I’m continually amazed at the number of plan sponsors who do not know how much they are paying for their 401(k) plan, and, in some cases, to whom. Aside from that being a breach of fiduciary responsibility, IMHO, many plan sponsors and advisers today are unknowingly putting themselves and their plan at risk of a Prohibited Transaction through this behavior. Here’s how -
In these cases all plan expenses are typically paid out of revenue sharing arrangements such as 12b-1 fees. All funds and share classes do not pay at the same rate, so within the same line-up there is likely a variety of 12b-1 payment schedules (the most extreme differences are typically found when comparing actively managed funds vs. index options that typically do not pay revenue sharing).
For many plans it is very common for the adviser to work one-on-one with participants and provide advice recommendations. Let’s say that the adviser recommended an actively managed fund that pays revenue sharing, over an S&P 500 Index fund that does not. While we all know there may be very valid reasons to do so, but ERISA is very clear that fiduciaries must act solely in the interest of plan participants and their beneficiaries and with the exclusive purpose of providing benefits to them.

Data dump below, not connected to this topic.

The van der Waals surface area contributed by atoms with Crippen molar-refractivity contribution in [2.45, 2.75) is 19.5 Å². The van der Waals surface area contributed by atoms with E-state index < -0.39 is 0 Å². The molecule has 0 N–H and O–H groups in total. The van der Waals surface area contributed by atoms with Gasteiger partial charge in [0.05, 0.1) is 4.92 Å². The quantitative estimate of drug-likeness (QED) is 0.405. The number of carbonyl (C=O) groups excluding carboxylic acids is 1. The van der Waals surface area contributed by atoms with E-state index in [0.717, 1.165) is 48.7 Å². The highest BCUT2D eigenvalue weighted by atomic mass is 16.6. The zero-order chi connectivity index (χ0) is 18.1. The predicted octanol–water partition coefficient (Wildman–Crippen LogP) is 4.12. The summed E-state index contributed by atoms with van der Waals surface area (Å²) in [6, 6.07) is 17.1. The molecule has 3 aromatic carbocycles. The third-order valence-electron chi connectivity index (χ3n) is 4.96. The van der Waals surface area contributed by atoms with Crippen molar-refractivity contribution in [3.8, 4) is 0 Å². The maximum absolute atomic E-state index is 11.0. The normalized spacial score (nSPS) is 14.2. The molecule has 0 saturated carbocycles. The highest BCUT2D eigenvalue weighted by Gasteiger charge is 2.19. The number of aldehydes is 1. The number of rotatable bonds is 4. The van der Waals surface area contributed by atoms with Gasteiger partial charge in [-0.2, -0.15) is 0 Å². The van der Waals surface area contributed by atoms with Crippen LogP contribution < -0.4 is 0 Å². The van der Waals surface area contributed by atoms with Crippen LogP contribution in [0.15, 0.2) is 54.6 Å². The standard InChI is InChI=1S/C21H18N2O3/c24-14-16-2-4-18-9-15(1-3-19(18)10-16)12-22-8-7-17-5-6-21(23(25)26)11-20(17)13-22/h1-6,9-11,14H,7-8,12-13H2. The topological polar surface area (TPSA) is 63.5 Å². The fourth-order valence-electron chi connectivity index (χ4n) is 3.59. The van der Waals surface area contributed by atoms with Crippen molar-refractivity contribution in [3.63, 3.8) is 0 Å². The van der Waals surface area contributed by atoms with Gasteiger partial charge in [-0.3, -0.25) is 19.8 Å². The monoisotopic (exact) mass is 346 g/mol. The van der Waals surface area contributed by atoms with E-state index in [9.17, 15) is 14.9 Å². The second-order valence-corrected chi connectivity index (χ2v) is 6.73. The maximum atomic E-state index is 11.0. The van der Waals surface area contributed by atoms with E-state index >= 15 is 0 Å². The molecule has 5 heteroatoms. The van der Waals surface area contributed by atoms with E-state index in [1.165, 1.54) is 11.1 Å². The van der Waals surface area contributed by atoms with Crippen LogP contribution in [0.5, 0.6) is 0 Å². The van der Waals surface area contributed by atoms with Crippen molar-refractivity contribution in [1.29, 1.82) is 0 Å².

By recommending a fund that pays revenue sharing over a fund that does not, that adviser (acting in a fiduciary capacity) has just influenced their own compensation, or their firms, thus creating a prohibited transaction. Therefore, what started out as a qualified financial professional providing assistance to a plan participant, ended up in creating a prohibited transaction for the plan.
In my experience, most plan sponsors do not realize the risk they are putting themselves and their plan in by entering into such arrangements. This is where you can help them understand the inner-workings of the plan services and fee arrangements to help them from inadvertently creating a prohibited transaction.
So what is an adviser to do?
For plan-level services, make sure you clearly document your fees and services in your plan sponsor agreements so they have a clear understanding of what fees are being charged and how they are being paid. The fees and services being offered should be a separate conversation from the investment options in the plan. Then, after a prudent process to select the funds in the plan, if there is revenue sharing available, this money can be used to help offset the plan’s expenses.
For participant-level advice, ERISA has outlined a number of arrangements by which a conflict-free or conflict-mitigated investment advice can be offered to participants such as through an Independent Third Party or the Pension Protection Act. Many outsource this function to a third party to not only, but help prevent inadvertent conflicts of interest but also to provide a scalable solution. Whichever way you go, make sure the services and fees are set up in such a way that all fiduciary services solely benefit the plan’s participants.